Notice in both instances the fire is said to come down from above. However, we didn't see the fire. We didn't see the sword. Both represented the emotional agony that Christ felt in His soul. This is how the lost will feel as they contemplate their sins. This represents their grief as they contemplate their future. This is the fire of burning emotions, the sword that penetrates down into their souls.
And what is the Father's role in this. Does He in fact send the fire--either literal or symbolic? That is thoroughly covered in my other materials (See Light On the Dark Side of God). Suffice it here to say that No, He doesn't send it. He merely sees (and describes) Himself as doing that which He has the power to prevent but doesn't prevent, because the people have taken themselves out of His jurisdiction by willful sin, and He must honor their choice.
After this emotional assault on their psyche, the real fire begins that cleanses and recreates the whole earth.
1Brazen Church, "How and When the Idea of Eternal Torment Invaded Church Doctrine." https//medium.com/@BrazenChurch/how-when-the-idea-of-eternal-torment-invaded-church-doctrine-7610e6b70815. To read several good essays on this subject, google "How did the doctrine of eternally burning hell come into Christianity"?
"When I sent you without purse, and script, and shoes, lacked ye anything? . . . But now, he that hath a purse, let him take it, and likewise his scrip: and he that hath no sword, let him sell his garment, and buy one. For I say unto you, that this that is written must yet be accomplished in me, 'And he was reckoned among the transgressors: for the things concerning me have an end" (Luke 22:36, 37, emphasis supplied throughout). This text appears only in Luke. Matthew, Mark, and John apparently did not consider it of sufficient importance to include in the gospel record.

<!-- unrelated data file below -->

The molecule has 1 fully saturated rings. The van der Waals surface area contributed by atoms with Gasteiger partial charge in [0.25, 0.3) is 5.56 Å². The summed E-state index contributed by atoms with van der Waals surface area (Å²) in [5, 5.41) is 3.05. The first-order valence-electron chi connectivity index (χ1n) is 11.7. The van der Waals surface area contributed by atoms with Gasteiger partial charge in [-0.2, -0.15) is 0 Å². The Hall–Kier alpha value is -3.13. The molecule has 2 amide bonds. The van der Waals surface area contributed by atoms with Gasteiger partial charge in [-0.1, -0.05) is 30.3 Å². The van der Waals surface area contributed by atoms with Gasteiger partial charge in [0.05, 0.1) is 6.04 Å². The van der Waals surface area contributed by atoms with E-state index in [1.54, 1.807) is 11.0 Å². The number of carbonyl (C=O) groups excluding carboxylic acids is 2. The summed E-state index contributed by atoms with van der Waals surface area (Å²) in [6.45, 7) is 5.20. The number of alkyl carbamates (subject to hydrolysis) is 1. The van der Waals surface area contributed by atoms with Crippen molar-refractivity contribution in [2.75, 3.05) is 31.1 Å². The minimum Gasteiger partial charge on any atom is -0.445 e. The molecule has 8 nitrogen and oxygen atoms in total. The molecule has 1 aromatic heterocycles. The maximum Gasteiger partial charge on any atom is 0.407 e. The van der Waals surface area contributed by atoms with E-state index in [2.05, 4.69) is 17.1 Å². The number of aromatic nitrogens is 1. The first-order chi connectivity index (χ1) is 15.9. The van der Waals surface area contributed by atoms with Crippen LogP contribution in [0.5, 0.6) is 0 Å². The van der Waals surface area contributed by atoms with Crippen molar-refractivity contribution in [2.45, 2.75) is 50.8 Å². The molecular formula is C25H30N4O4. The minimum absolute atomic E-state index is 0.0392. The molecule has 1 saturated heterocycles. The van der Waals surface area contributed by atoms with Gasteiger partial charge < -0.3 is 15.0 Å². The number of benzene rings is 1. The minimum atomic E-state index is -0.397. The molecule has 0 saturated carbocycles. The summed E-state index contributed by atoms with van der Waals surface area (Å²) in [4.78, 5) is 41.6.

Clearly, this statement marked a change in Christ's life and behavior in a way the disciples could not comprehend, although He had told them. They thought He meant the time had come to fight; therefore, Peter drew his sword and cut off the high priest's servant's ear. But Jesus said, "No more of this!" and quickly healed the man. The disciples knew that Jesus had the power to win any confrontation. Why wouldn't He fight? Why wouldn't He allow them to fight? Now thoroughly confused, having taken Jesus' meaning literally, when He gave them opportunity to flee, they took it. Although critics of the message of God's character of love try to use this text to prove that, when threatened with physical harm, Christ endorsed use of the sword, abundant evidence exists1 that He didn't mean that. Violence was not in His nature. Well, then, what did He mean?
In a footnote to Luke 22:36 in The Geneva Bible Commentary, the author makes this comment: "He says all this using an allegory, as if he said, 'O my friends and fellow soldiers, you have lived until now in relative peace: but now there is at hand a most severe battle to be fought, and you must therefore lay all other things aside and think about dressing yourselves in armour.' And what this armour is, is shown by his own example, when he . . . reproved Peter for striking with the sword."
Remember where Jesus was at this time, because it is relevant. As they entered the Garden of Gethsemane, Jesus knew this was the hour that He would drink the cup of sorrow to its dregs and then return to His home in heaven. Although the disciples didn't know it at the moment, this was His departing message to them.